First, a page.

From where I stand
The world is a warm blue bath

I can wash my feet in it.
I can pick a cloud

Any cloud
And watch it nudge a mast

Across a harbor of light.

“Little Commentaries,” the second and longest section of the book, is composed of seventy-four poems with the title On______ (“On Metaphor,” “On Abstract Expressionism,” “On Clouds,” “On Attachment,” “On Shortcuts”). Buffam’s short attention span packs a laser-like focus. These short poems, life lessons from an uncanny seer, often consist of an observation or an observation turned on its head. Here she engages the world tersely, presenting us with a quick image or idea, then pulls quickly from the poem. Some of these poems are so short that they are about dismounting (as Jack Gilbert calls the act of ending the poem) the moment they mount.

In “On Last Lines” she writes: “The last line should strike like a lover’s complaint. / You should never see it coming. / And you should never hear the end of it.” In “On Beauty” she notices a common phenomena and its rare meaning:

Noon comes hammering down on the harbor
Ringing all its bells.
Masts tip
This way and that
Scratching God’s name on the vault.

In the prose poem, “The Wise Man,” that starts out the third section of the book, Buffam meditates upon what could be her own process:

I find it hard to sit still very long before I get up and wander the halls in my hat for example. On the other hand I stay warm and keep moving. Could these ways be the same way? A wise man could tell you.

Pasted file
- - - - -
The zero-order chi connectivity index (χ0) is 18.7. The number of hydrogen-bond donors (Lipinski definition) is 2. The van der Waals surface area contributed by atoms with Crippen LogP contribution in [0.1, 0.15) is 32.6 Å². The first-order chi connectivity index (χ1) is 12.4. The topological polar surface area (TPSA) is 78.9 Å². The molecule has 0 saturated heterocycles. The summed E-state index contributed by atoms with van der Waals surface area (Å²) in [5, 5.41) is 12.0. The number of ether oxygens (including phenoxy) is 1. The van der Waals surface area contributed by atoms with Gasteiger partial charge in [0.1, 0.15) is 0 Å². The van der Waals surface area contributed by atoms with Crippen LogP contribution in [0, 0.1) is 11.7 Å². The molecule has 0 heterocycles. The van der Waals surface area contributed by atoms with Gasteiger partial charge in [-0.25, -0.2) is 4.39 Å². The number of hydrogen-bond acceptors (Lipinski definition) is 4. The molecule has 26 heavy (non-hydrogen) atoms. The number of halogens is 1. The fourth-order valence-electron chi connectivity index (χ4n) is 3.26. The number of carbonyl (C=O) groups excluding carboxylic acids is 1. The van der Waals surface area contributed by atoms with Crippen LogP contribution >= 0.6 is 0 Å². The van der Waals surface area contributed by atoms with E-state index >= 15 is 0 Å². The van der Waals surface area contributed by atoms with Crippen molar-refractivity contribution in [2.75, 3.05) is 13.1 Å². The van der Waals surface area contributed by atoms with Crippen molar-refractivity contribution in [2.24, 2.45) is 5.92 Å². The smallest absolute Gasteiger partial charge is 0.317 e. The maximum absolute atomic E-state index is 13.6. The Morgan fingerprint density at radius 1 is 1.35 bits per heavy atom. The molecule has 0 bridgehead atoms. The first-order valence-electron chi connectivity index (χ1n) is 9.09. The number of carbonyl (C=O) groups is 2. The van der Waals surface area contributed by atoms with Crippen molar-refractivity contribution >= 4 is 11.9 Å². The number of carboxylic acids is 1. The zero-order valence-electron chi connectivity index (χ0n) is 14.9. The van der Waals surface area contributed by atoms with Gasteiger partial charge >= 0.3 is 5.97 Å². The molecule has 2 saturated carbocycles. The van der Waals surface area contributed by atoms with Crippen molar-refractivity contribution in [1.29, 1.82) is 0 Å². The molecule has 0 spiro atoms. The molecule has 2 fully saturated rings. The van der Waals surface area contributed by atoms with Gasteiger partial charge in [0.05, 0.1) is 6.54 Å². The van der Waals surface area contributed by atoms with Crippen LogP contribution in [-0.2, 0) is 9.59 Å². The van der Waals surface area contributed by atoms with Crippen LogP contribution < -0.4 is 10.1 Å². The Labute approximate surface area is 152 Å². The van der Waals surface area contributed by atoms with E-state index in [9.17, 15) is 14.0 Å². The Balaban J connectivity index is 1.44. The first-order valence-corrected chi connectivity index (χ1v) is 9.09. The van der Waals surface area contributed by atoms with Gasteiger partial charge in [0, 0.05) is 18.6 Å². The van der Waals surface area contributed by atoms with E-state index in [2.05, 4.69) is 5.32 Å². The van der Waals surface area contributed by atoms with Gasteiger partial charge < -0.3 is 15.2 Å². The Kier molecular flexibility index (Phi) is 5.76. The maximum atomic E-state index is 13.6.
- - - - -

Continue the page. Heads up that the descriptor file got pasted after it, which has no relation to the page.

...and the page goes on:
Throughout the final section of the book, Buffam’s voice is more personal, and the poems are more likely driven by narrative. In “Trying,” about getting pregnant, she writes plainly: “We bought a new set of sheets for the bed. We bought a thermometer and a book.”

In the final poem, “Romantic Interior,” she speaks directly of despair and of hope:

There’s a hole in the ground
Where my house used to be.
A hole in my head

Where my heart used to be.
I’m climbing a hillside.
A green patch of laughter.

To experienced readers, Buffam gives back an inkling of the Zen notion of beginner’s mind. When you read for the first time poetry that really surprised you and opened your eyes to what poetry is capable of—perhaps James Tate’s “Deaf Girl Playing” or Charles Simic’s “Stone”—you might have asked yourself in rising expectation, “Poems can do this?” Regarding Buffam’s work, I agree with a child’s report on a book she enjoyed: “I liked it because it’s a funny book and long.”

John Whalen is the author of In Honor of the Spigot (Gribble Press Chapbook Award, 2010) and Caliban (Lost Horse Press, 2002). He is an abstract painter working with acrylic on canvas and makes a living in computer security. His poems have appeared most recently in the Gettysburg Review, the Laurel Review, Puerto del Sol, CutBank, Crab Creek Review, and Barrow Street.